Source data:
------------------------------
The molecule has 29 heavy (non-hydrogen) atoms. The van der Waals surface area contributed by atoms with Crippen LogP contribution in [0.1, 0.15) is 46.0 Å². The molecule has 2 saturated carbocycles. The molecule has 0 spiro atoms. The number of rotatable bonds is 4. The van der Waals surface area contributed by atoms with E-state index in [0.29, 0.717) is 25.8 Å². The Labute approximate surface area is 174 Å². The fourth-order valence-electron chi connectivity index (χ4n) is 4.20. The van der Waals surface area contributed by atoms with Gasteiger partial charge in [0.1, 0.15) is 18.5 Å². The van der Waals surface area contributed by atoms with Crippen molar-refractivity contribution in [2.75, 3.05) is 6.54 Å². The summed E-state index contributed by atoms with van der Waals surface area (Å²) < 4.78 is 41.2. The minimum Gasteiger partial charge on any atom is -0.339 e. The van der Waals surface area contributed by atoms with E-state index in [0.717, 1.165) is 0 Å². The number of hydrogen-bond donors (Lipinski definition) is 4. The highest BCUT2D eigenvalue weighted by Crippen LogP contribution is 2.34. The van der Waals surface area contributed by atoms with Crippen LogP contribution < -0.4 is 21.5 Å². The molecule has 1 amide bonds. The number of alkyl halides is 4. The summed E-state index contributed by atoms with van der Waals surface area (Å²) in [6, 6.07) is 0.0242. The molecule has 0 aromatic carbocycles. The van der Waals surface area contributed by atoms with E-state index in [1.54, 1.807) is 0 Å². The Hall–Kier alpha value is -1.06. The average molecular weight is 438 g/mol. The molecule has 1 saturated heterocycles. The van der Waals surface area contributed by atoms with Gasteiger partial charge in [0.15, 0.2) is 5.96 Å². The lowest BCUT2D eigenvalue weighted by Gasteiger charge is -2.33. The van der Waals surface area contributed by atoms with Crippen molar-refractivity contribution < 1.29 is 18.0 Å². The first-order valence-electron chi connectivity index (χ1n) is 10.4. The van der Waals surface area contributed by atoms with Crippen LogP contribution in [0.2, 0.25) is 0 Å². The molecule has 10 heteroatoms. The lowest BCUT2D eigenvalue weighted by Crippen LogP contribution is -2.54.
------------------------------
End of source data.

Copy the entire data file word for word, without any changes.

The molecule has 29 heavy (non-hydrogen) atoms. The van der Waals surface area contributed by atoms with Crippen LogP contribution in [0.1, 0.15) is 46.0 Å². The molecule has 2 saturated carbocycles. The molecule has 0 spiro atoms. The number of rotatable bonds is 4. The van der Waals surface area contributed by atoms with E-state index in [0.29, 0.717) is 25.8 Å². The Labute approximate surface area is 174 Å². The fourth-order valence-electron chi connectivity index (χ4n) is 4.20. The van der Waals surface area contributed by atoms with Gasteiger partial charge in [0.1, 0.15) is 18.5 Å². The van der Waals surface area contributed by atoms with Crippen molar-refractivity contribution in [2.75, 3.05) is 6.54 Å². The summed E-state index contributed by atoms with van der Waals surface area (Å²) < 4.78 is 41.2. The minimum Gasteiger partial charge on any atom is -0.339 e. The van der Waals surface area contributed by atoms with E-state index in [0.717, 1.165) is 0 Å². The number of hydrogen-bond donors (Lipinski definition) is 4. The highest BCUT2D eigenvalue weighted by Crippen LogP contribution is 2.34. The van der Waals surface area contributed by atoms with Crippen LogP contribution < -0.4 is 21.5 Å². The molecule has 1 amide bonds. The number of alkyl halides is 4. The summed E-state index contributed by atoms with van der Waals surface area (Å²) in [6, 6.07) is 0.0242. The molecule has 0 aromatic carbocycles. The van der Waals surface area contributed by atoms with E-state index in [1.54, 1.807) is 0 Å². The Hall–Kier alpha value is -1.06. The average molecular weight is 438 g/mol. The molecule has 1 saturated heterocycles. The van der Waals surface area contributed by atoms with Gasteiger partial charge in [0.15, 0.2) is 5.96 Å². The lowest BCUT2D eigenvalue weighted by Gasteiger charge is -2.33. The van der Waals surface area contributed by atoms with Crippen molar-refractivity contribution < 1.29 is 18.0 Å². The first-order valence-electron chi connectivity index (χ1n) is 10.4. The van der Waals surface area contributed by atoms with Crippen LogP contribution in [0.2, 0.25) is 0 Å². The molecule has 10 heteroatoms. The lowest BCUT2D eigenvalue weighted by Crippen LogP contribution is -2.54.